• Challenge and co-operation: civil society activism for access to HIV treatment in Thailand.

      Ford, N; Wilson, D; Cawthorne, P; Kumphitak, A; Kasi-Sedapan, S; Kaetkaew, S; Teemanka, S; Donmon, B; Preuanbuapan, C; Médecins Sans Frontières, Bangkok, Thailand. david.wilson.thai@gmail.com (Published by Wiley-Blackwell, 2009-03)
      Civil society has been a driving force behind efforts to increase access to treatment in Thailand. A focus on HIV medicines brought civil society and non-governmental and government actors together to fight for a single cause, creating a platform for joint action on practical issues to improve care for people with HIV/AIDS (PHA) within the public health system. The Thai Network of People with HIV/AIDS, in partnership with other actors, has provided concrete support for patients and for the health system as a whole; its efforts have contributed significantly to the availability of affordable generic medicines, early treatment for opportunistic infections, and an informed and responsible approach towards antiretroviral treatment that is critical to good adherence and treatment success. This change in perception of PHA from 'passive receiver' to 'co-provider' of health care has led to improved acceptance and support within the healthcare system. Today, most PHA in Thailand can access treatment, and efforts have shifted to supporting care for excluded populations.
    • Monitoring the South African National Antiretroviral Treatment Programme, 2003-2007: the IeDEA Southern Africa collaboration.

      Cornell, Morna; Technau, Karl; Fairall, Lara; Wood, Robin; Moultrie, Harry; van Cutsem, Gilles; Giddy, Janet; Mohapi, Lerato; Eley, Brian; MacPhail, Patrick; Prozesky, Hans; Rabie, Helena; Davies, Mary-Ann; Maxwell, Nicola; Boulle, Andrew; Infectious Disease Epidemiology Unit, School of Public Health and Family Medicine, University of Cape Town. morna@global.co.za (2009-09)
      OBJECTIVES: To introduce the combined South African cohorts of the International epidemiologic Databases to Evaluate AIDS Southern Africa (IeDEA-SA) collaboration as reflecting the South African national antiretroviral treatment (ART) programme; to characterise patients accessing these services; and to describe changes in services and patients from 2003 to 2007. DESIGN AND SETTING: Multi-cohort study of 11 ART programmes in Gauteng, Western Cape, Free State and KwaZulu-Natal. SUBJECTS: Adults and children (<16 years old) who initiated ART with > or =3 antiretroviral drugs before 2008. RESULTS: Most sites were offering free treatment to adults and children in the public sector, ranging from 264 to 17,835 patients per site. Among 45,383 adults and 6,198 children combined, median age (interquartile range) was 35.0 years (29.8-41.4) and 42.5 months (14.7-82.5), respectively. Of adults, 68% were female. The median CD4 cell count was 102 cells/microl (44-164) and was lower among males than females (86, 34-150 v. 110, 50-169, p<0.001). Median CD4% among children was 12% (7-17.7). Between 2003 and 2007, enrolment increased 11-fold in adults and 3-fold in children. Median CD4 count at enrolment increased for all adults (67-111 cells/microl, p<0.001) and for those in stage IV (39-89 cells/microl, p<0.001). Among children <5 years, baseline CD4% increased over time (11.5-16.0%, p<0.001). CONCLUSIONS: IeDEA-SA provides a unique opportunity to report on the national ART programme. The study describes dramatically increased enrolment over time. Late diagnosis and ART initiation, especially of men and children, need attention. Investment in sentinel sites will ensure good individual-level data while freeing most sites to continue with simplified reporting.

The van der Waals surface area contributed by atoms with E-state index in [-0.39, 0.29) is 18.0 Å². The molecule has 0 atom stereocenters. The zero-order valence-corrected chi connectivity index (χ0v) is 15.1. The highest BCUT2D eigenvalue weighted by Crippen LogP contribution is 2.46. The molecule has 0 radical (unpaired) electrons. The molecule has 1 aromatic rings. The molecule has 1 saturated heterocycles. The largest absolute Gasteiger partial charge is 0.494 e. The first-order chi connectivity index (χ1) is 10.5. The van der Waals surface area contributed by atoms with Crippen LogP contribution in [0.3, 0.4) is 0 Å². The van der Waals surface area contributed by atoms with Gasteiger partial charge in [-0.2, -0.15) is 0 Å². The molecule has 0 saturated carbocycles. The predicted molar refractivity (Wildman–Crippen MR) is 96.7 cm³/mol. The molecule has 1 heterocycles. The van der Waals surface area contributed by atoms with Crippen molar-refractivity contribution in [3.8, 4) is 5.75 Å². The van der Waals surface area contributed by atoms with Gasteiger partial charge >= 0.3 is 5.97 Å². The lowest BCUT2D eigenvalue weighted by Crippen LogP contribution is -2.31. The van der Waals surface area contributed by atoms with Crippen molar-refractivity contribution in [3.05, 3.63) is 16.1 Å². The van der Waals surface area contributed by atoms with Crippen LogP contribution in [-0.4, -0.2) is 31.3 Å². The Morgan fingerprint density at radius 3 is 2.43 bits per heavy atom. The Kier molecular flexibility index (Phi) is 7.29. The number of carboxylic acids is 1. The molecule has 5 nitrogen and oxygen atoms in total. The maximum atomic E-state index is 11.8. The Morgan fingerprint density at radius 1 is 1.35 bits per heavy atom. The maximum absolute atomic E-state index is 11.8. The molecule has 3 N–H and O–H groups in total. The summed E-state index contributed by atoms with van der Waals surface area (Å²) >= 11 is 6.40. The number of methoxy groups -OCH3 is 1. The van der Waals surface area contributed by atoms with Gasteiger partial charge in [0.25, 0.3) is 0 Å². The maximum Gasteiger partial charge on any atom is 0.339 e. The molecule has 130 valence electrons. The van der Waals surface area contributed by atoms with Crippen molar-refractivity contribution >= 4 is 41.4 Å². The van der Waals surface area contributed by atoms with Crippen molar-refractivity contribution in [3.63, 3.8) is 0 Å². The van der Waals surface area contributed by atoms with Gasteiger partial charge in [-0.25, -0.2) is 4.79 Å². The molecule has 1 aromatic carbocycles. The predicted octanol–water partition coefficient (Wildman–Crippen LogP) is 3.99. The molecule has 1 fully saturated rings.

• Promoting adherence to antiretroviral therapy: the experience from a primary care setting in Khayelitsha, South Africa.

      Coetzee, D; Boulle, A; Hildebrand, K; Asselman, V; Van Cutsem, G; Goemaere, E; Infectious Disease Epidemiology Unit, School of Public Health and Family Medicine, University of Cape Town, Cape Town, South Africa. dcoetzee@phfm.uct.ac.za (2004-06)
      OBJECTIVE: To describe the approach used to promote adherence to antiretroviral therapy (ART) and to present the outcomes in the first primary care public sector ART project in South Africa. DESIGN: The study is a prospective open cohort, including all adult patients naive to previous ART who received antiretroviral treatment in Khayelitsha, from May 2001 to the end of 2002. Patients were followed until their most recent visit before 31 July 2003. METHODS: Plasma viral load was determined at 3, 6, 12, 18 and 24 months after ART was initiated, and CD4 cell counts 6-monthly. Kaplan-Meier estimates were determined for the cumulative proportions of patients surviving, and patients with viral load suppression and viral rebound. RESULTS: A total of 287 patients were initiated on triple therapy. The probability of survival was 86.3% at 24 months. The median CD4 cell count gain was 288 cells/microliters at 24 months. Viral load was less than 400 copies/ml in 89.2, 84.2 and 69.7% of patients at 6, 12 and 24 months, respectively. The cumulative probability of viral rebound (two consecutive HIV-RNA measurements above 400 copies/ml) after achieving an HIV-RNA measurement below 400 copies/ml was 13.2% at 18 months. CONCLUSION: The study shows that, with a standard approach to patient preparation and strategies to enhance adherence, a cohort of patients on ART can be retained in a resource-limited setting in a developing country. A high proportion of patients achieved suppression of viral replication. The subsequent probability of viral rebound was low.